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Why not to teach syllable types

posted in: Secondary literacy

Teachers who have been teaching rules, syllable types etc for years might think there’s ‘something missing’ from That Reading Thing. What’s missing is the burden on memory that prevents students from learning to read quickly. We ask our tutors to ask themselves, am I tearing down a barrier to reading or building one up?

Dyslexia tutors who are trained in programs like Orton-Gillingham are showing an interest in linguistic (speech to print) phonics and this has led to more frequent questions about TRT’s approach to syllables which firmly rejects teaching syllable types or boundary rules.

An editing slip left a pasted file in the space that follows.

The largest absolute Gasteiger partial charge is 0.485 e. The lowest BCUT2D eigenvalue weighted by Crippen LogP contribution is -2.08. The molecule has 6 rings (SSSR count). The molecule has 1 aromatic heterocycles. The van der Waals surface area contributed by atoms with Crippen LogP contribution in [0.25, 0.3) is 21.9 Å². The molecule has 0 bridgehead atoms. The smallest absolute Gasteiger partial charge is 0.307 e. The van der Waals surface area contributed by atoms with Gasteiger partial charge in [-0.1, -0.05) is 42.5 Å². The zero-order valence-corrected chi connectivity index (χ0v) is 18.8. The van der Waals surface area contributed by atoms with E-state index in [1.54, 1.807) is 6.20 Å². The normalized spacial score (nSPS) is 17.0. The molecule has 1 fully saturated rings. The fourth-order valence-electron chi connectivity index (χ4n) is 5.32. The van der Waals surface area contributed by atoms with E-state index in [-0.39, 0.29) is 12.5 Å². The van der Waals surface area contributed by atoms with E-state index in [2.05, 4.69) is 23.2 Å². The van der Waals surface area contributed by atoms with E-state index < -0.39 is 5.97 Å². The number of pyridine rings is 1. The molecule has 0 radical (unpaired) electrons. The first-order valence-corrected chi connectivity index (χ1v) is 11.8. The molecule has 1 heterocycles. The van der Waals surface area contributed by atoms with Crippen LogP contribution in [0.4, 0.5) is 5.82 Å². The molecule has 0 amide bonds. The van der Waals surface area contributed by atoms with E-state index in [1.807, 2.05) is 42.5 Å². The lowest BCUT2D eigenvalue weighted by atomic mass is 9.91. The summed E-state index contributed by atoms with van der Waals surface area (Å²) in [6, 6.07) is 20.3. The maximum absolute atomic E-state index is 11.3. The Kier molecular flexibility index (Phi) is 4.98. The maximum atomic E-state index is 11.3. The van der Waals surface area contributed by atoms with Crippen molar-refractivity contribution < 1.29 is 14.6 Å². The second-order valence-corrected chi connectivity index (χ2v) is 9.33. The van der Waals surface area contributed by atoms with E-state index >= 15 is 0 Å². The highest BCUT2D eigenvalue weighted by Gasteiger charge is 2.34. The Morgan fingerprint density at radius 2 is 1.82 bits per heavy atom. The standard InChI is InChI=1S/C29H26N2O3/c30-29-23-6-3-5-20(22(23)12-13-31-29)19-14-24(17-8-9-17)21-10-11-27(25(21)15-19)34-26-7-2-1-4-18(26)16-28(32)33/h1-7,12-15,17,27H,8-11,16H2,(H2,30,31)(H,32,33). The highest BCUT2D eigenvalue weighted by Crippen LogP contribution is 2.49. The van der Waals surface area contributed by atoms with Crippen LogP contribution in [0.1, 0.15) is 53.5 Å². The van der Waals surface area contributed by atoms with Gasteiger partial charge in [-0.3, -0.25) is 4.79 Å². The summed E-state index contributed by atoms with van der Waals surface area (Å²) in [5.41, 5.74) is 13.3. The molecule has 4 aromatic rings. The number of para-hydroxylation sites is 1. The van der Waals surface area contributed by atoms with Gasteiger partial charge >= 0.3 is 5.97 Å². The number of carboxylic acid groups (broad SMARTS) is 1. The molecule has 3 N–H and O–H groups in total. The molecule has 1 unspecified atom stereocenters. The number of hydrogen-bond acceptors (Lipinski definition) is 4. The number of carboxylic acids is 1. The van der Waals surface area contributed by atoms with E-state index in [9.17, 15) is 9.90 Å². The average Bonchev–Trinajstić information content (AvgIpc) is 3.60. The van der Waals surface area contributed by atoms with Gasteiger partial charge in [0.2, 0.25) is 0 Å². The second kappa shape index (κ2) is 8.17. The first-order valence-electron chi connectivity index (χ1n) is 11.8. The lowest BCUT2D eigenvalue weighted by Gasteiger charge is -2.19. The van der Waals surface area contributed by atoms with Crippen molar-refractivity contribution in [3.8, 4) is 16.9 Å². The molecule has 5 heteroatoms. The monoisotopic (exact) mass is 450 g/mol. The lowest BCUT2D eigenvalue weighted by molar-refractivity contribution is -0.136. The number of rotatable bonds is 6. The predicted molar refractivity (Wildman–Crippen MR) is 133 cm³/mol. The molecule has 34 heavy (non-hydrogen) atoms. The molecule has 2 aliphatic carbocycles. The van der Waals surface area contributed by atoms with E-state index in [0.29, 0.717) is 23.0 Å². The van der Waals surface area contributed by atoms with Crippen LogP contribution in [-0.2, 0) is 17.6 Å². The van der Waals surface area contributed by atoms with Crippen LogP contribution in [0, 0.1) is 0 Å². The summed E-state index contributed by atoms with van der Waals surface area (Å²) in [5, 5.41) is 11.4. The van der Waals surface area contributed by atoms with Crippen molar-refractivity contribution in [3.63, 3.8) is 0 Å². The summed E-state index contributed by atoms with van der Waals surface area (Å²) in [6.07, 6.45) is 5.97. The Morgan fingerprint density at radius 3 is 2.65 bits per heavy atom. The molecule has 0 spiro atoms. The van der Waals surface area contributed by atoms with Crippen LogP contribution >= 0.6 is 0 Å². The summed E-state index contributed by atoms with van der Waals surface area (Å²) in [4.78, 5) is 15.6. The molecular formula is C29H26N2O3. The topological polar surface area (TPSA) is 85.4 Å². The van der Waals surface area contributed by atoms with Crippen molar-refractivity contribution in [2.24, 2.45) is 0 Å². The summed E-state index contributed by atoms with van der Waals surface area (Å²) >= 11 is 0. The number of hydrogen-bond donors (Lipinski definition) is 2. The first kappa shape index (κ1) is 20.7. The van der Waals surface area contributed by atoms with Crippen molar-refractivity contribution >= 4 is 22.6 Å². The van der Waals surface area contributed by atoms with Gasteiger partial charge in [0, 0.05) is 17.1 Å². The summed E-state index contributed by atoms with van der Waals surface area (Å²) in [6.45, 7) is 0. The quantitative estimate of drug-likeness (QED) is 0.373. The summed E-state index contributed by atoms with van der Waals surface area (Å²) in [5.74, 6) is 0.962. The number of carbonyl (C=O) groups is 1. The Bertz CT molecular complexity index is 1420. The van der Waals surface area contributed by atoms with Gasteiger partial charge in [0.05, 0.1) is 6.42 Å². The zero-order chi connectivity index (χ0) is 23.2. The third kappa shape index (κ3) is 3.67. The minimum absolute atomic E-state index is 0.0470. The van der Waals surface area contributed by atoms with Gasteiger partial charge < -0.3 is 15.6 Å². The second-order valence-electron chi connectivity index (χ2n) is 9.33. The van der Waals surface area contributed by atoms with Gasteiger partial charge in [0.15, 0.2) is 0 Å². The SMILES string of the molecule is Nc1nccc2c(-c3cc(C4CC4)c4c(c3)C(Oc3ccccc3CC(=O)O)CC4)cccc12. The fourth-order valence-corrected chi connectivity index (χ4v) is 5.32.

A recently trained TRT tutor emailed to ask:

I’m wondering about how pupils break up a word into syllables. On your training video you show them breaking up the word ‘habit’. Personally, I would go ‘hab’ and ‘it’, whereas the pupil on your video said ‘ha’ ‘bit’.

Does this particularly matter? Or have I been doing it wrong all these years?!

This is what we do instead:

  • Student says the word the way they will remember: ha/bit or hab/it – either is fine.
  • Tutor nudges for meaning. i.e. Student says tom/orr/ow so you nudge to to/morr/ow (or to/mo/rrow if they prefer- usually accent dependent)
  • When deciding if it’s a short or long vowel, rather than trying to recall a ‘syllable type’, the student simply tries both options and listens for the word.

We’ve always had this approach but now there is research to back it up: “Does English Have Useful Syllable Division Patterns?” (Devin Kearns, Reading Research Quarterly, 2020). Here’s a very helpful post by Dr. Joanne Pierson summarising the research.

The Kearns research is behind a paywall here.


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